semi-insulating (001)GaAs substrates. The room temperature carrier density was set to
n ∼ 3 × 1016cm−3by Si co-doping to allow for long spin dephasing times at low tempera-
tures [4, 5]. Note that all presented results have been observed in all samples independent of
In content and thickness. In the following, we show representative data, which were taken
on a 500 nm epilayer of InxGa1−xAs with x = 4.9 %. The sample was mounted strain-free
in an optical He-flow cryostat. Phase triggering of electron spin coherence is achieved either
by circularly or linearly polarized ps pump pulses. The incident polarization direction of the
latter can be changed continuously by an angle ϕ as defined in Fig.1a. Spin precession is
probed in a transverse external magnetic field B (oriented along the y-direction) by a sec-
ond time-delayed linearly polarized probe pulse using standard measurements of the TRFR
angle θF, which is a measure of the polar spin component. Its time dependent evolution can
be described by an exponentially damped cosine function
θF(∆t) = θ0· exp
· cos(ωL∆t + δ), (1)
with amplitude θ0, transverse spin dephasing time T∗
2, Larmor frequency ωL = gµBB/¯ h,
time delay ∆t between the pump and probe beam and phase factor δ. g is the effective
electron g-factor, µBthe Bohr magneton, and ¯ h the Planck constant. The sample plane can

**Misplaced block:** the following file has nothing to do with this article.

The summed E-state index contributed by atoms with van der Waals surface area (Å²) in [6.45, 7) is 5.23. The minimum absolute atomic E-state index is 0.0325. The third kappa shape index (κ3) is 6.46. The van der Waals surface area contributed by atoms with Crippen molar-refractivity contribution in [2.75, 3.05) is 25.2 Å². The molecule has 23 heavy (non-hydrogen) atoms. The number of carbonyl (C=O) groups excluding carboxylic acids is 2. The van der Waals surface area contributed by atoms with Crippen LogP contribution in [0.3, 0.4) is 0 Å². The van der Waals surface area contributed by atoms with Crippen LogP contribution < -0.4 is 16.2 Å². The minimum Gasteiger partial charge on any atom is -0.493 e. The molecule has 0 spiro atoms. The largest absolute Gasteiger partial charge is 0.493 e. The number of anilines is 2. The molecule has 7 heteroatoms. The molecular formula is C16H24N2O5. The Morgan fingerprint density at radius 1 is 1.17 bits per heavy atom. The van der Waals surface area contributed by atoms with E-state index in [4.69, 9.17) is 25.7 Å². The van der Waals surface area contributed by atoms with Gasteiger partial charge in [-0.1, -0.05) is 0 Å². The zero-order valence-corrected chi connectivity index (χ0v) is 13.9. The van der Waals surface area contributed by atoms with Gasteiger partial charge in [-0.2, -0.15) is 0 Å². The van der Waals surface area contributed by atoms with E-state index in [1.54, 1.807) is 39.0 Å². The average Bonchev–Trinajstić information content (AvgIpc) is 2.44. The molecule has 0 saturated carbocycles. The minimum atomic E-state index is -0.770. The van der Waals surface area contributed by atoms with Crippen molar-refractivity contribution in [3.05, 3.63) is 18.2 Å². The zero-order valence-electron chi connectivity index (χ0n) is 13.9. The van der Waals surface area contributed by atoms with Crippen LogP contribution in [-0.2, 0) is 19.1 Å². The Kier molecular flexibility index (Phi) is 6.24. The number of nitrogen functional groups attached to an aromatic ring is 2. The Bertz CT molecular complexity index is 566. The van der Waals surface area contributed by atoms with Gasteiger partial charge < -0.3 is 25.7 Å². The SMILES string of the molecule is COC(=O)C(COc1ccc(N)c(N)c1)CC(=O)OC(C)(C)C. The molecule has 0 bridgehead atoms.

furthermore be rotated by an angle α about the x-axis.
Fig.1b depicts TRFR measurements after optical excitation with both circularly and
linearly polarized pump pulses using a laser energy near the fundamental band gap of the
InGaAs layer.Data were taken at T = 30 K and B = 0.5 T. When using circularly
ϕ = 225°
ϕ = 135°
Figure 1: (Color). (a) Setup for all-optical measurements of TRFR using linearly polarized pump
pulses. The incident linear polarization direction can continuously be adjusted by the angle ϕ.
(b) Comparison of TRFR after excitation by circularly (red) and linearly (blue) polarized pump
pulses. Data are taken at T = 30 K in a transverse magnetic field of 0.5 T. The dashed vertical
lines indicate a phase shift in the precession between circular and linear excitation. A vertical
offset is added for clarity.
delay ∆t (ns)
ϕ = 276.6°
delay ∆t (ns)
ϕ = 0°
Figure 2: (Color). TRFR for optical excitation with linearly polarized laser pulses measured in
n-InGaAs at T = 30 K and B = 0.5 T for (a) ϕ = 0...360◦(the vertical dotted line helps to see
the sign reversal every 90◦). The sign reversal is accompanied by a continuous phase shift of the
precessing spins, which can be seen in (b) and (c).
polarized light the angular momentum of the photon will be absorbed during interband
absorption resulting in spin-polarized electrons and holes. The holes will be ignored in the
following discussion. By changing the light helicity from σ+to σ−, we can control the
initial spin orientation between parallel and antiparallel alignment relative to the incident
light propagation direction. The resulting TRFR measurements are depicted in Fig.1b (red
curves) for σ+/σ−laser excitation under nearly normal incidence. The change of the initial
spin orientation is easily seen by a sign change of θF right after excitation (∆t = 0 ns).
Note that we measure θF in the polar geometry for all presented experiments. We are thus
only sensitive to spin components, which are pointing in the ±z-direction. When using